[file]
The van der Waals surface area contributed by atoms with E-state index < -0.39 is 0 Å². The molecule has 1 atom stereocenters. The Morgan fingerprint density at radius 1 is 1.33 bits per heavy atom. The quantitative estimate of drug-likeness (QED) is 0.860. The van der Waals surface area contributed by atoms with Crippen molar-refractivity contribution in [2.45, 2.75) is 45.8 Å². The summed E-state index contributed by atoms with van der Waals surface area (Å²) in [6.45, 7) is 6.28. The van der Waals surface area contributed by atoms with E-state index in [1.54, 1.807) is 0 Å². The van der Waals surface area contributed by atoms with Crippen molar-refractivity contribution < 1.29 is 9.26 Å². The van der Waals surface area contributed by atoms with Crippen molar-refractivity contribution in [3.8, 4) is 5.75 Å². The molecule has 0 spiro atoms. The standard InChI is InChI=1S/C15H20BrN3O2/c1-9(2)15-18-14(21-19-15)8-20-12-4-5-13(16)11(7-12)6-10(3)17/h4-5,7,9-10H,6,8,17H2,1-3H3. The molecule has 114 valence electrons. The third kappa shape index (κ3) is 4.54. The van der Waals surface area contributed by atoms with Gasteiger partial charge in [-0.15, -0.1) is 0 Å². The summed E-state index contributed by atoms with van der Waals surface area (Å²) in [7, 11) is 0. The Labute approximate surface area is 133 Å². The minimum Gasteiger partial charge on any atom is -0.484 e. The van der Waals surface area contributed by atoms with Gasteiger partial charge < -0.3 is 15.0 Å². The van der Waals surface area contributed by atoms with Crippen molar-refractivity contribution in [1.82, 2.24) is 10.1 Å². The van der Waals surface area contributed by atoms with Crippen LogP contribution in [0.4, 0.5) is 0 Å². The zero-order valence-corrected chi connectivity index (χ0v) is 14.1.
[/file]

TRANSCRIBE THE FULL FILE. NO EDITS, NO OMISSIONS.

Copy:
The van der Waals surface area contributed by atoms with E-state index < -0.39 is 0 Å². The molecule has 1 atom stereocenters. The Morgan fingerprint density at radius 1 is 1.33 bits per heavy atom. The quantitative estimate of drug-likeness (QED) is 0.860. The van der Waals surface area contributed by atoms with Crippen molar-refractivity contribution in [2.45, 2.75) is 45.8 Å². The summed E-state index contributed by atoms with van der Waals surface area (Å²) in [6.45, 7) is 6.28. The van der Waals surface area contributed by atoms with E-state index in [1.54, 1.807) is 0 Å². The van der Waals surface area contributed by atoms with Crippen molar-refractivity contribution < 1.29 is 9.26 Å². The van der Waals surface area contributed by atoms with Crippen molar-refractivity contribution in [3.8, 4) is 5.75 Å². The molecule has 0 spiro atoms. The standard InChI is InChI=1S/C15H20BrN3O2/c1-9(2)15-18-14(21-19-15)8-20-12-4-5-13(16)11(7-12)6-10(3)17/h4-5,7,9-10H,6,8,17H2,1-3H3. The molecule has 114 valence electrons. The third kappa shape index (κ3) is 4.54. The van der Waals surface area contributed by atoms with Gasteiger partial charge in [-0.15, -0.1) is 0 Å². The summed E-state index contributed by atoms with van der Waals surface area (Å²) in [7, 11) is 0. The Labute approximate surface area is 133 Å². The minimum Gasteiger partial charge on any atom is -0.484 e. The van der Waals surface area contributed by atoms with Gasteiger partial charge < -0.3 is 15.0 Å². The van der Waals surface area contributed by atoms with Crippen molar-refractivity contribution in [1.82, 2.24) is 10.1 Å². The van der Waals surface area contributed by atoms with Crippen LogP contribution in [0.4, 0.5) is 0 Å². The zero-order valence-corrected chi connectivity index (χ0v) is 14.1.